England head into the third Test of the series in India buoyed following one of their greatest Test victories in recent times. The 10-wicket win in Mumbai was England’s finest performance since their demolition of Australia at the Adelaide Oval in December 2010 and provides Alastair Cook’s men with key momentum as they head to Kolkata.
India’s shortcomings were exposed in Mumbai. Barring the brilliance of Pujara, India’s top seven were ruthlessly dismissed in both innings, with only Gambhir acquitting himself successful second time around against the diligent spin attack of Monty Panesar and Graeme Swann. It was a real triumph for the former, who has now taken 27 wickets in his past four appearances for England. His performance in the second innings had Monty’s supporters drooling, and the two dismissals of Sachin Tendulkar to silence the partisan crowd, were moments that will live long in the memory of any England supporters who set their alarms for 4am last Sunday morning.
As magnificent as Panesar and Swann were, full credit should be paid to the way Cook and Kevin Pietersen went about neutralising India’s spin attack. They showed the perfect combination of power, footwork and patience to nullify an attack who had made England’s batsmen look like Sunday League amateurs at Ahmedabad. Pietersen’s 186 was in his own words ‘his finest England innings’ and put to bed any lingering doubts that he hadn’t been fully ‘integrated’ back into the fold. When he bats like he did in Mumbai, England possess the most destructive batsman currently playing Test cricket.
Steven Finn is expected to replace vice-captain Stuart Broad in Kolkata. Fit-again Finn’s four-wicket haul in a warm-up match last week convinced the selectors that he is ready for action once more and it makes sense to replace Broad, who looks short of pace and accuracy and remains wicket-less in the series so far. It will do Broad good to be dropped, a bowler who appears to believe in his own hype once too often. His Twitter row following the series opener with England legend Ian Botham certainly did him no favours and as he has contributing nothing with bat or ball in this series, it is only right that England’s quickest bowler returns to the fray.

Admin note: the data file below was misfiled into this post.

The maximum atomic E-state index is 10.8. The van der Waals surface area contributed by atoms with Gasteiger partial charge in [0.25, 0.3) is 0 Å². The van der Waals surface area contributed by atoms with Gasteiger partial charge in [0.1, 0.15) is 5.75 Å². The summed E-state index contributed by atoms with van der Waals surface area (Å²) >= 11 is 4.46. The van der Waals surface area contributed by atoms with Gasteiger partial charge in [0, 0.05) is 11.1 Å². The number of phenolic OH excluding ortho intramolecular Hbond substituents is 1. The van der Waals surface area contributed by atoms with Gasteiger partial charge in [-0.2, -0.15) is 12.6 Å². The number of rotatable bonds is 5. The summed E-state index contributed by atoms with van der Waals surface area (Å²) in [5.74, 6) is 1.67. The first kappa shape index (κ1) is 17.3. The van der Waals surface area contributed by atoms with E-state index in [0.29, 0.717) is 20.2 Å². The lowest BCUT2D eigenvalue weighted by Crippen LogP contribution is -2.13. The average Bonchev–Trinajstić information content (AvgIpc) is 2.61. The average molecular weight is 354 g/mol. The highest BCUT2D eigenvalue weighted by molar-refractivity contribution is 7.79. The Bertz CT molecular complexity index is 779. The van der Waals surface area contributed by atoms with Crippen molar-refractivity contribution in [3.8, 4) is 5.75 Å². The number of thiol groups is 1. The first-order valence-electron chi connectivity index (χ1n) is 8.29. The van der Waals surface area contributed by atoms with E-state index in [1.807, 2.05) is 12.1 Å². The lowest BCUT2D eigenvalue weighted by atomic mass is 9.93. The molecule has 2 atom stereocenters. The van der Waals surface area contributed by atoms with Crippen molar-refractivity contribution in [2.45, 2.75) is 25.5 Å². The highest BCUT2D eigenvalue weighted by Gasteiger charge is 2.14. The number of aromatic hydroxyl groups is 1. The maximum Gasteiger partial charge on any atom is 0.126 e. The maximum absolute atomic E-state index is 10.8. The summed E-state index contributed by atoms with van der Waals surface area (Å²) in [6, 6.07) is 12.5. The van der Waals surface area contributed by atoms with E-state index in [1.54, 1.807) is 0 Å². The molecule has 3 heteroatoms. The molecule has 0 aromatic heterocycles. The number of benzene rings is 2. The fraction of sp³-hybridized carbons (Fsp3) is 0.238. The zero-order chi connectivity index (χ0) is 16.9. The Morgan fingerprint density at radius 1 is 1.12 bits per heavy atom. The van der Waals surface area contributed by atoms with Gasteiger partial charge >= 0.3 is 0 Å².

Ian Bell will return to the side after missing the second Test to attend the birth of his son, Joseph, which he incidentally missed! Flower and Cook’s loyalty to their senior players is highlighted here, with Bell viewed as a reliable source of runs at No.5.
England’s spinners will undoubtedly have a big say in this match, but I feel the Test will be won and lost on the performances of each side’s middle-order. Apart from Pujara, India’s key batsmen struggled for runs in Mumbai, whilst England have not had a single half-century from their number two, three, five or six so far in the series. It is time for Nick Compton to justify his selection with big runs, following confident yet ultimately short innings thus far. Samit Patel must start contributing with half-centuries in Kolkata, otherwise he will continue to resemble the overweight boy in the school team who doesn’t contribute with bat or bowl and struggles to make himself useful in the field.
Fundamentally, this is make or break for England. On top of the world after a marvellous win in Mumbai, they must knuckle down to the task in Kolkata, knowing full well that they will have to improve once again in order to take a 2-1 lead with them to Nagpur.
Finally, I would like to pay a small tribute to Ricky Ponting, who retired from Test cricket this week. A true great, he was snarled and shouted at, but ultimately respected, by every England supporter who has had the pleasure of watching him bat. His 156 at Old Trafford in the 2005 Ashes was one of the greatest innings played on these shores and the 15,000 who were there that day could only admire his sheer doggedness in refusing to give up his wicket. English supporters and cricket fans around the globe will no doubt wish Ponting all the best for whatever the future holds.